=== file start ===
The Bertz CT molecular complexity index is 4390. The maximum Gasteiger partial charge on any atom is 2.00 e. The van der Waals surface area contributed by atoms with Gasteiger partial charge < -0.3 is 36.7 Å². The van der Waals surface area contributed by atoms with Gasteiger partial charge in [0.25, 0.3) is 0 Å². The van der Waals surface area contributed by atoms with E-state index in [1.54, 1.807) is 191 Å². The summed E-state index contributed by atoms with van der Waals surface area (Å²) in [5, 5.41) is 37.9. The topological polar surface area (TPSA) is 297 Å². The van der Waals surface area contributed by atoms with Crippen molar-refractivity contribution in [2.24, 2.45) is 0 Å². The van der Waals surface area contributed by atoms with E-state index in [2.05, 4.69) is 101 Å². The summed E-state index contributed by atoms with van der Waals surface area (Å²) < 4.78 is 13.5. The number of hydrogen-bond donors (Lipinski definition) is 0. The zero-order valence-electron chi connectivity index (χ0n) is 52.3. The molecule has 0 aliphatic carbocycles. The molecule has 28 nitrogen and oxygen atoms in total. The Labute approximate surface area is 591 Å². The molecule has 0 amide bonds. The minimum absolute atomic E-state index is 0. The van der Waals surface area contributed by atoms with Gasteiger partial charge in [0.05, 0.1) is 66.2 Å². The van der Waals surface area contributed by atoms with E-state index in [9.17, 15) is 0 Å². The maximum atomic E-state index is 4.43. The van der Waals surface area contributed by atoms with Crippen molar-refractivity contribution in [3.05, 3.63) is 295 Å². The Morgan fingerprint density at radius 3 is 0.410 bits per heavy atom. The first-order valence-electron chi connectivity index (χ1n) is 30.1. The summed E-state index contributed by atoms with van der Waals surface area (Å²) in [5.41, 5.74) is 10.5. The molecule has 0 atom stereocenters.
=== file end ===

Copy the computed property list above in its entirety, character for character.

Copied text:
The Bertz CT molecular complexity index is 4390. The maximum Gasteiger partial charge on any atom is 2.00 e. The van der Waals surface area contributed by atoms with Gasteiger partial charge < -0.3 is 36.7 Å². The van der Waals surface area contributed by atoms with Gasteiger partial charge in [0.25, 0.3) is 0 Å². The van der Waals surface area contributed by atoms with E-state index in [1.54, 1.807) is 191 Å². The summed E-state index contributed by atoms with van der Waals surface area (Å²) in [5, 5.41) is 37.9. The topological polar surface area (TPSA) is 297 Å². The van der Waals surface area contributed by atoms with Crippen molar-refractivity contribution in [2.24, 2.45) is 0 Å². The van der Waals surface area contributed by atoms with E-state index in [2.05, 4.69) is 101 Å². The summed E-state index contributed by atoms with van der Waals surface area (Å²) < 4.78 is 13.5. The number of hydrogen-bond donors (Lipinski definition) is 0. The zero-order valence-electron chi connectivity index (χ0n) is 52.3. The molecule has 0 aliphatic carbocycles. The molecule has 28 nitrogen and oxygen atoms in total. The Labute approximate surface area is 591 Å². The molecule has 0 amide bonds. The minimum absolute atomic E-state index is 0. The van der Waals surface area contributed by atoms with Gasteiger partial charge in [0.05, 0.1) is 66.2 Å². The van der Waals surface area contributed by atoms with E-state index in [9.17, 15) is 0 Å². The maximum atomic E-state index is 4.43. The van der Waals surface area contributed by atoms with Crippen molar-refractivity contribution in [3.05, 3.63) is 295 Å². The Morgan fingerprint density at radius 3 is 0.410 bits per heavy atom. The first-order valence-electron chi connectivity index (χ1n) is 30.1. The summed E-state index contributed by atoms with van der Waals surface area (Å²) in [5.41, 5.74) is 10.5. The molecule has 0 atom stereocenters.